A cancer-focused biotechnology company has sued eight of the US’s largest market-making traders including Citadel Securities, Susquehanna and Virtu, alleging that they deliberately drove down its share price by placing sell orders they had no intention of executing.
The complaint, filed by Northwest Biotherapeutics in a federal court in New York on Thursday, claimed that the traders “deliberately engaged in repeated spoofing that interfered with the natural forces of supply and demand” by placing tens of millions of fake orders between December 2017 and August of this year.
The trading companies would then cancel those orders and buy Northwest’s shares at an artificially lower price, the complaint alleged.
Lawyers for the clinical-stage biotechnology firm claimed a “particularly egregious example” of this activity took place in May, after the publication of positive trial data for Northwest’s DCVax-L brain cancer drug.
The news “should have caused NWBO’s share price to increase, absent manipulation in the market”, they wrote, referring to the company’s stock symbol. Instead it dropped from $1.73 to a low of $0.3862.
“This staggering decline of 78 per cent in the price on a day with extremely positive news about the company was caused by defendants’ relentless and brazen manipulation of the market for NWBO shares,” lawyers at Cohen Milstein Sellers & Toll added.
Maryland-based Northwest Biotherapeutics has a market capitalisation of about $860mn and is traded on the US over-the-counter market. Its shares currently change hands at about $0.83.
In 2019 the company settled an action by the Securities and Exchange Commission after the regulator found it failed to maintain internal controls over its financial reporting for 12 years.
Aside from Citadel Securities, Susquehanna and Virtu, the lawsuit named Canaccord Genuity, GTS, Instinet, Lime Trading and Susquehanna subsidiary G1 as defendants.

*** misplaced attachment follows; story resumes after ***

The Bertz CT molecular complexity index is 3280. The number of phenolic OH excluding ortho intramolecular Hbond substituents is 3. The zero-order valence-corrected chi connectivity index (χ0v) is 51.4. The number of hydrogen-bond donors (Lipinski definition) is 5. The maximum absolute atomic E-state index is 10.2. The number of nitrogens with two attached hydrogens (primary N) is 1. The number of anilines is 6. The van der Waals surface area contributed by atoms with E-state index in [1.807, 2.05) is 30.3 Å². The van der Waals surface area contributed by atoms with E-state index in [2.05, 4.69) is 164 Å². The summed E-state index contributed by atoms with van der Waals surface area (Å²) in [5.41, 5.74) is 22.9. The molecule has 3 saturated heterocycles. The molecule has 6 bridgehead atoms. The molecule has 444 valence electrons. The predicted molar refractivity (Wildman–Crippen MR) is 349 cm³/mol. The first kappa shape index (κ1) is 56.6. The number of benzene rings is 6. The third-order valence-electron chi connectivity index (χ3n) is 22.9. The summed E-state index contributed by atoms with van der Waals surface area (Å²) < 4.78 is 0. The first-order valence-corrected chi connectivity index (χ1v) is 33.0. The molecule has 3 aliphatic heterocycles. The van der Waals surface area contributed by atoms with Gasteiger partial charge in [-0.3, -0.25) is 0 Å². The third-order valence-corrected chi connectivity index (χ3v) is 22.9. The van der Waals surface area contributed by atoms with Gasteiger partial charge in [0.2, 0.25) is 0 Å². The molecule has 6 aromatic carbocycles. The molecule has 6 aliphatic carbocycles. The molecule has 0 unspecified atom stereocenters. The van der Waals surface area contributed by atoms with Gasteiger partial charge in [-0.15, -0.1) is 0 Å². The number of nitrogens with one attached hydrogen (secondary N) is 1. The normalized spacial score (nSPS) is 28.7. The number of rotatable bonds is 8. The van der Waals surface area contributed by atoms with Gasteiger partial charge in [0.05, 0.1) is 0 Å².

Citadel Securities, the group founded by Ken Griffin, objected to Northwest’s allegations.
“This frivolous lawsuit appears to be nothing more than an attempt by Northwest Biotherapeutics to divert attention away from its long history of governance and management failures, SEC charges for financial reporting lapses, and lawsuits from its own shareholders,” Citadel Securities said in a statement.
“We intend to pursue any and all legal action against Northwest Biotherapeutics for making these false and baseless allegations, which only undermine the integrity of our capital markets,” the trading company added.
Nomura, which owns Instinet, declined to comment, while the other trading firms did not immediately respond to requests for comment.
In its complaint, Northwest said it sold 49mn of its shares at artificially deflated prices. It added that there was “an extremely low statistical likelihood” that the price variations in each of the alleged spoofing incidents had occurred due to normal market moves.
“It’s already underhanded to engage in market manipulation, but to do so at the expense of cancer patients, some of whom have no other treatments to place their hopes on, is unconscionable,” said Laura Posner, a partner at Cohen Milstein.